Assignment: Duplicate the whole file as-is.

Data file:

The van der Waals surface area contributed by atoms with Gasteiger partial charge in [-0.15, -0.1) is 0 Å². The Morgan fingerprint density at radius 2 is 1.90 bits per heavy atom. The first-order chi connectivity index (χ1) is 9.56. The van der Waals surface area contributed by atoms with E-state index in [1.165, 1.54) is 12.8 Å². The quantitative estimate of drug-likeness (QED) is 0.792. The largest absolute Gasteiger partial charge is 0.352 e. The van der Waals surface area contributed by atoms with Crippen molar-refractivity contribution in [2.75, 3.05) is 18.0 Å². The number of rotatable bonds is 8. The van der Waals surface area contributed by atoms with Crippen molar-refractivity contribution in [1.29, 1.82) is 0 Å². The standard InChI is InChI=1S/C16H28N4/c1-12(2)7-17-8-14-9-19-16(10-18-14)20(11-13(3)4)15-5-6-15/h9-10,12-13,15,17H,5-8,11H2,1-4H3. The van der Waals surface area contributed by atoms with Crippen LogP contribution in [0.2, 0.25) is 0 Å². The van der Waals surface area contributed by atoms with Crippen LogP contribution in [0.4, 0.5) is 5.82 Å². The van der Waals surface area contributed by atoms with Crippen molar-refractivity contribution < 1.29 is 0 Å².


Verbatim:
The van der Waals surface area contributed by atoms with Gasteiger partial charge in [-0.15, -0.1) is 0 Å². The Morgan fingerprint density at radius 2 is 1.90 bits per heavy atom. The first-order chi connectivity index (χ1) is 9.56. The van der Waals surface area contributed by atoms with E-state index in [1.165, 1.54) is 12.8 Å². The quantitative estimate of drug-likeness (QED) is 0.792. The largest absolute Gasteiger partial charge is 0.352 e. The van der Waals surface area contributed by atoms with Crippen molar-refractivity contribution in [2.75, 3.05) is 18.0 Å². The number of rotatable bonds is 8. The van der Waals surface area contributed by atoms with Crippen molar-refractivity contribution in [1.29, 1.82) is 0 Å². The standard InChI is InChI=1S/C16H28N4/c1-12(2)7-17-8-14-9-19-16(10-18-14)20(11-13(3)4)15-5-6-15/h9-10,12-13,15,17H,5-8,11H2,1-4H3. The van der Waals surface area contributed by atoms with Crippen LogP contribution in [0.2, 0.25) is 0 Å². The van der Waals surface area contributed by atoms with Crippen LogP contribution in [0.4, 0.5) is 5.82 Å². The van der Waals surface area contributed by atoms with Crippen molar-refractivity contribution < 1.29 is 0 Å².